Afrodille Coline May 10, 2021 Spreadsheet
Microsoft Excel is a phenomenally powerful calculator. You can create spreadsheets with 10,000 lines of data and calculate subtotals instantly. Indeed, if you change your data, any totals will get automatically updated. Arguably that‘s not too impressive. If we have quarterly revenues of $1m, and we secure another $20k, we can update our subtotal without summing revenues from scratch. So it‘s more impressive that Excel can do the same thing with statistical functions. If you‘ve ever plotted a chart on Excel, you may be aware that you can add a best fit line. These best fit lines are calculated using a method known as regression. Basically, you have to calculate the distance of every single point from the line, and minimise the sum. The maths is a little more sophisticated but the key point is that, every time you change the data, you need to perform the analysis all over again.
In a well-designed spreadsheet, any output can be calculated from the raw data. However, that‘s not always enough. Sometimes the output is fixed and the raw data is variable. Let‘s say you run an investment company and want to offer your clients a fixed return. An Excel expert could create a very complex model to calculate the likely return on investments over a fixed period. You could then calculate the internal rate of return being offered to clients. The problem is that you‘re not interested in the return offered to clients; that is, after all, fixed. Instead you‘re concerned with how much money you expect to draw from the investment fund, whilst still offering your investors a satisfactory return. If you have $1 and owe investors a quarter, you can calculate your profits using a simple formula.
Templates are spreadsheets that are pre-formatted with text, colors, and/or formulas. They can be used to save you time and effort. Sometimes you are using a workbook as a template and don‘t even realize it. By this I mean you have a spreadsheet that you use daily, weekly or monthly. You may have to modify a few cells but the remainder of the spreadsheet is exactly the way you want it. It may be tedious to modify the cells but it is easier than recreating it from scratch. Guess what, you have the basis of a template!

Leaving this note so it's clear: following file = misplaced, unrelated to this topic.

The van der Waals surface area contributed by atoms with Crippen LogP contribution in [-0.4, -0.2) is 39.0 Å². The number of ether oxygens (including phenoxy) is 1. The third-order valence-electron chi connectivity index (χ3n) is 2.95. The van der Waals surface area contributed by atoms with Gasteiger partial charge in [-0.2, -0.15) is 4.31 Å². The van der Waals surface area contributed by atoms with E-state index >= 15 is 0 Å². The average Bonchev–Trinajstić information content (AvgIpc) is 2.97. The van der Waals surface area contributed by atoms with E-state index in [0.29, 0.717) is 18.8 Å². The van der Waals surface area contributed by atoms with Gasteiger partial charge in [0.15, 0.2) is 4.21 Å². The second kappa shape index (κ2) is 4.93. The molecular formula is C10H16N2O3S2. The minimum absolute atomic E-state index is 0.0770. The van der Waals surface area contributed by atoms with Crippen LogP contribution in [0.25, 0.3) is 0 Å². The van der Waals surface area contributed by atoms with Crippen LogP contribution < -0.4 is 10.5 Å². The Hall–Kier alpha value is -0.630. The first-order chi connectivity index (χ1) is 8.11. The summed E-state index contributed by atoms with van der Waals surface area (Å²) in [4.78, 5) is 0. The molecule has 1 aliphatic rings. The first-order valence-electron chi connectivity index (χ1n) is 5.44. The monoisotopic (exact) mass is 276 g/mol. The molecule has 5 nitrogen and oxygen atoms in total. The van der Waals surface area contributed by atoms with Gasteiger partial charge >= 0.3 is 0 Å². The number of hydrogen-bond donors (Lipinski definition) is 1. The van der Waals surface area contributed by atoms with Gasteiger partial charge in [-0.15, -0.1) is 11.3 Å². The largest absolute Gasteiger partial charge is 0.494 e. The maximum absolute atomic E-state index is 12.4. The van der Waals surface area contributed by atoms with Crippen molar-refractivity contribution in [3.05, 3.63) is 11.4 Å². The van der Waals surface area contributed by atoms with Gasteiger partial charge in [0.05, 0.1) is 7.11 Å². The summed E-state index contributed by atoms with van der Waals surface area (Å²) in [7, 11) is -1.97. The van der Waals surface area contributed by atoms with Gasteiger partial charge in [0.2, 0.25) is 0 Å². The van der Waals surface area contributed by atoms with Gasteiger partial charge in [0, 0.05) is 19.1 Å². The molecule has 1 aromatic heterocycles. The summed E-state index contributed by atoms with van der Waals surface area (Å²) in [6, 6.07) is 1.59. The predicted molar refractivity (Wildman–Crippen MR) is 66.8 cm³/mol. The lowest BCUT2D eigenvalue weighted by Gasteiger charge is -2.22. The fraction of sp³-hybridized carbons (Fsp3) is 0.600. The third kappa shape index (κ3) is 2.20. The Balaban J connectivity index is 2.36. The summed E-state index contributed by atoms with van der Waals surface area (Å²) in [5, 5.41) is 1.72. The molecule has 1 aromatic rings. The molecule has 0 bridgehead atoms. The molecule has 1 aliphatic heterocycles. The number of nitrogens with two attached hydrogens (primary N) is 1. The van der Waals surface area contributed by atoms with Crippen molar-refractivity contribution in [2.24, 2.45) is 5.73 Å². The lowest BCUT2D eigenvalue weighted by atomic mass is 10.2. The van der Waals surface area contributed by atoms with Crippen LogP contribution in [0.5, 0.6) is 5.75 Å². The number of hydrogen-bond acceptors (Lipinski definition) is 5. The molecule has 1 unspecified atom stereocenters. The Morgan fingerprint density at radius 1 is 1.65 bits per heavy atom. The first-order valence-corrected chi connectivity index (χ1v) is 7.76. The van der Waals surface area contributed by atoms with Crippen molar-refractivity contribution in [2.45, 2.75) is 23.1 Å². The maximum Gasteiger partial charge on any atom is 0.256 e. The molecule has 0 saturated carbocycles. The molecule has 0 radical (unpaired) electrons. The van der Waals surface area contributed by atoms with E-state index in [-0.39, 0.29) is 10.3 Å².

Microsoft plans to have this program up soon and now Google is beta testing a similar situation, which would allow you to do essentially the same thing. Why is this good? Well, consider the Digital divide in the world and if everyone just had a terminal rather than a big hard drive with lots of expensive stuff on the computer then they can store all their information at one location. By doing this, the computers would actually be terminals and it would be very inexpensive to make them, meaning that everyone in the world could afford to have one and everyone in the world could be online and interconnected in a giant collective of humanity. There would be no one who would be without the Internet and this would bring the world closer together in a common cause.
Paying off your debt and becoming financially independent has many important parts. The most important of those is creating a budget. A budget gives you an outline of where your money is going and where it should go. In some instances, it can be used to create strict limits for your spending. How well you stick to the budget is up to you. When you reach the end of your budget month, the balance for the month should be 0. Funds in – Funds out = 0. If you end up with a negative number, you‘ve overspent and will need to adjust by reducing budgeted funds in another category or by reducing the total amount of money available for the next month. If you end up with a positive number, you‘ve spent less than you made. Good for you! Now, put that money to good use. Pay down some debt, or put it into savings.
Lester P. Goodbinder had suffered another agonizing week in Pittsburgh. The semi-annual audit he conducted at the Bourgeois Ball Bearing Factory stretched into five 14-hour days examining electronic spreadsheets on an archaic computer system installed in the early ‘80s. The equipment churned so abysmally he cleverly joked to himself it was powered by lazy hamsters on treadmills. Not only that, the accounting software loaded on the system was an early version of ”Abacus,” and only slightly faster than a key-punch adding machine but considerably slower than a hand-held calculator.
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